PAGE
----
Agricultural buildings are regarded as functional objects and are rarely distinguished by their aesthetic appearance. They have a specific purpose to fulfil and should not cost too much. With the present cow stall in the foothills of the Bavarian Alps, the architects have demonstrated that these practical aspects can also be combined with a high degree of design quality. Built next to an existing barn, the two new structures – a cow stall and a milking shed – are lined up next to the road leading the nearby village and fit harmoniously into the landscape. In view of the tight budget for the scheme, the main structure was to be built with timber from the client’s own forest, and the construction work was to be exe-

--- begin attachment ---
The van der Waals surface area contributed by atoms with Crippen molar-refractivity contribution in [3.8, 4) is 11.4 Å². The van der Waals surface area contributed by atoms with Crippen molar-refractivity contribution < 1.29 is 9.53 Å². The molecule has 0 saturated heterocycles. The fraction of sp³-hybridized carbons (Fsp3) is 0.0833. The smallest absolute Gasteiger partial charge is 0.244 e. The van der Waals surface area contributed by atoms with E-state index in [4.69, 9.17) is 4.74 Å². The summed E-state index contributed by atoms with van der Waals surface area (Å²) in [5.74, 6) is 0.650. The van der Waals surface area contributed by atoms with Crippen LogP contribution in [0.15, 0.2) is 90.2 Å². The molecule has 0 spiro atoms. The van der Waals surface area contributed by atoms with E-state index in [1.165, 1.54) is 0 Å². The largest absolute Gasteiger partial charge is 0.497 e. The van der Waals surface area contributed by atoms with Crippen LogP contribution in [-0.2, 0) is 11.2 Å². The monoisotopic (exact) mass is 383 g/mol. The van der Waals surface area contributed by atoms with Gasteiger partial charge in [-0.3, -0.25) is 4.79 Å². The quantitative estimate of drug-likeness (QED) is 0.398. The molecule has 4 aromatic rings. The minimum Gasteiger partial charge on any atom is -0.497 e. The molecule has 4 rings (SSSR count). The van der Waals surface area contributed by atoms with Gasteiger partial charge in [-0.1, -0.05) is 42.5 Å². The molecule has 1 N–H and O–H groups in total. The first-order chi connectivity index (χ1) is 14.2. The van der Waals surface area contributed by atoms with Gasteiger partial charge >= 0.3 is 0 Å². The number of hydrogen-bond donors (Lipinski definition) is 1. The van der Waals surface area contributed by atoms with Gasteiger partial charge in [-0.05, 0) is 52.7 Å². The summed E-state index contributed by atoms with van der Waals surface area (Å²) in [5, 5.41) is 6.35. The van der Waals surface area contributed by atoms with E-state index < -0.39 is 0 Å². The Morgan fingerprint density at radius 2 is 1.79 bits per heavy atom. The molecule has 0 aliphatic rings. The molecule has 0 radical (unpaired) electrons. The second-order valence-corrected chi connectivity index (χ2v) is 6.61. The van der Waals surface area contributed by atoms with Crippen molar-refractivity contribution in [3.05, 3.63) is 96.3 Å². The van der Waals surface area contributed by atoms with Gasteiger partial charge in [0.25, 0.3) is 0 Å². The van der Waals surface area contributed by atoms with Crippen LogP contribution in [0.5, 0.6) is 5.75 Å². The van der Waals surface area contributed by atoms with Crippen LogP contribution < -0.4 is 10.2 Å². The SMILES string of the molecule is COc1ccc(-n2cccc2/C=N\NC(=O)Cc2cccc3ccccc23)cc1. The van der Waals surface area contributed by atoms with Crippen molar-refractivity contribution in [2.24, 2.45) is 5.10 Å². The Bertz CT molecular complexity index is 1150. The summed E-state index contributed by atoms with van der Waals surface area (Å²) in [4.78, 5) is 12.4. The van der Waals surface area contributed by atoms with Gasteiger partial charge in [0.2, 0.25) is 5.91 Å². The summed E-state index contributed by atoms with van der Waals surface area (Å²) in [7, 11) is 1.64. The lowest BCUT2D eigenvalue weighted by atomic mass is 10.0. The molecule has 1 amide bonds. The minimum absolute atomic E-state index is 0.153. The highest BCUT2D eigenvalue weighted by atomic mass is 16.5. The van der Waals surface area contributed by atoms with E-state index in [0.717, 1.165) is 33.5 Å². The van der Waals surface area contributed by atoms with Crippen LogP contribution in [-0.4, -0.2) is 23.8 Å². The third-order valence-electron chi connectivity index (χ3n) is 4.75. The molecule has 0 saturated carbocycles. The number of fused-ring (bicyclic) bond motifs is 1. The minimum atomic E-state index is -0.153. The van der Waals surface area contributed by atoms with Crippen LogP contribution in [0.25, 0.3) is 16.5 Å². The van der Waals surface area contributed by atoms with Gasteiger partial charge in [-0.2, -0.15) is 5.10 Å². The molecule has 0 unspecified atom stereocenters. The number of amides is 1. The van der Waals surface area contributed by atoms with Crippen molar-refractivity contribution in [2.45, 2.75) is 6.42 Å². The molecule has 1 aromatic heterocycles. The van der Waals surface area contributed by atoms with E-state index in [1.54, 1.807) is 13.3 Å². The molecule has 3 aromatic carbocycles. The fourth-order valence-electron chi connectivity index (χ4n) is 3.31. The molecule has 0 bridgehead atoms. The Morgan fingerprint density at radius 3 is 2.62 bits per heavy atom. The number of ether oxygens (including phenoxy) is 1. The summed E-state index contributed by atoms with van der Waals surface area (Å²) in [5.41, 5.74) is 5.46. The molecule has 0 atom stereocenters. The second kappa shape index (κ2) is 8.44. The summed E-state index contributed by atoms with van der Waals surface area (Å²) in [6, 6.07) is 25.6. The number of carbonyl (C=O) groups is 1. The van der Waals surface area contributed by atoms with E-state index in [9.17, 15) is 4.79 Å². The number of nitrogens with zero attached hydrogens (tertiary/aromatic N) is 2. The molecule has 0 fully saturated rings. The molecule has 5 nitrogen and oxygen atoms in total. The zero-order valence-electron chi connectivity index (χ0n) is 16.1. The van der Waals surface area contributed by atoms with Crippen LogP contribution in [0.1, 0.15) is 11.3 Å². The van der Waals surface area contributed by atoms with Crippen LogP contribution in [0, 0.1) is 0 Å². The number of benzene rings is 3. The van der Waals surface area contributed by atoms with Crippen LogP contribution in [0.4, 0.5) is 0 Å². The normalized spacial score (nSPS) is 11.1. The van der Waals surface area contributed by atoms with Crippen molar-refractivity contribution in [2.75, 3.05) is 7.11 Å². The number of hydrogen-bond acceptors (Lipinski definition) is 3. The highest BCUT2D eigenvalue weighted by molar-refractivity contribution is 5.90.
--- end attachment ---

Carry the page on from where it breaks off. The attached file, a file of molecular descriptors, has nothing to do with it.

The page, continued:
cuted largely by the owners themselves.
In terms of the design, this meant that the building had to be kept as simple as possible in order that the work – cutting members to length, jointing, boring, etc. – could be exe-cuted by people without professional skills. The outcome is a structure in solid sawn timber with a three-bay layout. A separate function is housed in each of the bays: there is a section where the cows can lie down and rest, a feeding strip and a vehicle access route for supplying fodder and cleaning. The close spacing of the columns and beams visually accentuates the divisions between the individual areas. What seems like a simple form of construction results in a surprising degree of differentiation in the internal space.